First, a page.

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9 Reasons to Make Bone Broth

Bone broth makes great soup!

Bone broths have sustained people all over the globe for thousands of years, and are a foundational component of any cooking done in the  kitchen.

Whether it’s daily nourishment or needing a boost when trying to get over a cold or flu during the winter months, bone broths are the ultimate way to provide healing and feed the body. Just what the doctor should order, home made broths from the bones of animals, birds, and fish are one of the most incredibly healthy substances you can eat.

These foods are rich in amino acids to support natural detoxification in the body’s cells, and  are mineral-dense: they contain magnesium, calcium, phosphorus, silicon, sulfur, silicon and trace minerals. These nutrients support immunity, digestion, joint and bone maintenance.

The marrow, found inside the bones themselves is absolutely loaded with vital nutrients also critical for good health.   Broths are a good source of an incredibly healthy protein – gelatin.  A home made broth is incredibly abundant in amino acids to support natural detoxification in the body’s cells.  It also contains material from broken down cartilage and tendons such as glucosamine which aids in joint issues and arthritis. Broths are one of, if not the single most important, source of digestible minerals for the human body.

In our culture, attention to home-procured foods like broth has fallen away over the last 50 or more years. But the rich, buttery flavor of bone broths can’t be beat to add just the right touch to a variety of dishes, and should be considered a staple of all kitchens.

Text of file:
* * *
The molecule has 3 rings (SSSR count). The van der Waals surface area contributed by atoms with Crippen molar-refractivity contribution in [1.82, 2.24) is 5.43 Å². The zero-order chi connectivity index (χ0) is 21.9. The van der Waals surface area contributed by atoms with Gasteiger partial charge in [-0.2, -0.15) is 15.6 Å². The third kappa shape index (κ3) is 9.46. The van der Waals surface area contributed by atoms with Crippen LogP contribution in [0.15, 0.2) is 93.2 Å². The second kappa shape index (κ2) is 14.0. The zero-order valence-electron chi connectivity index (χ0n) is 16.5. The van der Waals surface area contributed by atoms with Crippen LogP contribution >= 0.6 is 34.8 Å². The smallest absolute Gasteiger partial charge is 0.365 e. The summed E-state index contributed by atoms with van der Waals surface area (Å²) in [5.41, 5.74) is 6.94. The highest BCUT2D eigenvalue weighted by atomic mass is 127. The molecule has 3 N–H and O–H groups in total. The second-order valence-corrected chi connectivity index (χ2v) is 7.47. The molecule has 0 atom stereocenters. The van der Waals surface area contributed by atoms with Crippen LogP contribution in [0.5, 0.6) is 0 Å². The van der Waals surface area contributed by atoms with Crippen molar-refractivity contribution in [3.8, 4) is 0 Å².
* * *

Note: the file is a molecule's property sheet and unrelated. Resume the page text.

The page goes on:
The author of Nourishing Traditions – Sally Fallon Morell -discusses the essential support provided by bone broths in our diets.  The reason you want to create broths from scratch out of beef, chicken, and fish bones is that the quality of these home-brewed concoctions is far superior to anything you’ll find in the store. Commercial broths and soups don’t contain the same level of nutrients because the sources are usually from animals and birds raised on factory farms. They are loaded with chemicals, MSG, and other additives which don’t contribute to health – and could actually make you sick.

Here are 9 reasons to make bone broth:

  1. Braising vegetables – create a braising liquid with bone broth by combining a blend of olive oil and ghee or butter. Add herbs like sage, rosemary, or oregano.
  2. Baste meat for roasting – brush or spoon over your meat with delicious bone broths combined with olive oil and/or butter or ghee during the cooking process, multiple times.
  3. Soups, sauces, marinades, salsas, gravies, home-made baby food – uses are endless!
  4. Cook rice in broth – rice is more digestible, as well as delicious, prepared in bone broth.
  5. Cook vegetables in broth – vegetables will be tastier and easier to digest with a healthy bone broth to accompany it.
  6. Drink as a remedy for a cold, flu, or other illness – broths are incredibly healing and provide nutrients your body needs when fighting off an illness or infection.
  7. Cost effective – buying broths in the can or jar is an expensive proposition. In contrast, making your own broth is incredibly affordable and sustainable. It’s a great way to implement “nose-to-tail” eating in your home. Just by saving bones and fat from meals you make, you can spend much less money on a nutritious broth.